The head of the World Health Organization’s Europe office said the exponential surge of coronavirus cases across the continent has warranted the restrictive measures being taken across the continent calling them “absolutely necessary” to stop the pandemic.
In a press briefing on Thursday, Dr. Hans Kluge warned that even more drastic steps might be needed in such “unprecedented times.”
He called for countries and their citizens to be “uncompromising” in their attempts to control the virus and said most of the COVID-19 spread is happening in homes, indoor spaces and in communities not complying with protection measures.
“These measures are meant to keep us all ahead of the curve and to flatten its course,” Kluge said, while wearing a dark-green mask. “It is therefore up to us to accept them while they are still relatively easy to follow instead of following the path of severity.”
He said that the coronavirus is now the 5th-leading cause of death in Europe and noted the region recently surpassed the threshold of reporting 8,000 deaths per day. Although Kluge said the higher figures could partly be attributed to higher testing rates, especially among younger people, he said that Europe had recorded its last new million cases in just 10 days.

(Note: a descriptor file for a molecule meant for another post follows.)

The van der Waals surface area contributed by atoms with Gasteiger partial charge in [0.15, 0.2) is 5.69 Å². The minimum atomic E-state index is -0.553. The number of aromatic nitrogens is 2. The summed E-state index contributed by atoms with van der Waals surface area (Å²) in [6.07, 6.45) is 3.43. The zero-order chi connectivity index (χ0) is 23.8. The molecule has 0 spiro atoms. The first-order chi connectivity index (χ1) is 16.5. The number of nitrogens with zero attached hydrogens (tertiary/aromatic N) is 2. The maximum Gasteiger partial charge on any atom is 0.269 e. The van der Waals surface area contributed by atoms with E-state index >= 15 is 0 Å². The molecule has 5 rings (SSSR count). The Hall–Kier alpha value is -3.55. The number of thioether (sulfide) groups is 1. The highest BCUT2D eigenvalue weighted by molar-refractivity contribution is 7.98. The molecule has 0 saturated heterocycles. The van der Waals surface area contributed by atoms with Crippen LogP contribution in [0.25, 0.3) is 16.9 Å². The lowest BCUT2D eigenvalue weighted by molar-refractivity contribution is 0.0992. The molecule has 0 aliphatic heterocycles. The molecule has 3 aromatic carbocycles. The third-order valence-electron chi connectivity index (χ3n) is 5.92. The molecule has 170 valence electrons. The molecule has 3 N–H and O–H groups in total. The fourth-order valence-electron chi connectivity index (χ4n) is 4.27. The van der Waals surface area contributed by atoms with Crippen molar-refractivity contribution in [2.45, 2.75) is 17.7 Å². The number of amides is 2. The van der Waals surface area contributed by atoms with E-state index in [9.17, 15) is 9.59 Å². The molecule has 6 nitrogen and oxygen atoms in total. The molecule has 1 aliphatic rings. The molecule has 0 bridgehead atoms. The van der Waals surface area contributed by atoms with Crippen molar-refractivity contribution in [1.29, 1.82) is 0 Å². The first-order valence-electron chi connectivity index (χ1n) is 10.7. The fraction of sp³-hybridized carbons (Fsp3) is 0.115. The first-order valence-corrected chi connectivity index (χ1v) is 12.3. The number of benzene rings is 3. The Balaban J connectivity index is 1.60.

Kluge cited epidemiological models that suggested if 95% of people wear masks and other social distancing measures are applied, Europe could avoid about 281,000 deaths by February. But he warned that relaxing measures could lead to a five-fold increase in deaths by January.
Kluge declined to criticize countries for exiting lockdown too quickly without adhering to the recommendations set by the WHO and said a balance needed to be struck since earlier restrictions were “unsustainable.” In Britain, for example, the government has faced repeated criticism for encouraging people to go back to work, to eat out in restaurants and to travel while failing to implement a comprehensive contact tracing system to track new clusters.
Katie Smallwood, WHO Europe's senior emergency officer, urged countries to act quickly.
“We don't have the luxury of time,” she said, acknowledging that surveillance and response systems in some countries are imperfect. “Even as the swell of cases occurs, we need to continue to try to test every case, contact, identify and trace all contacts,” she said.
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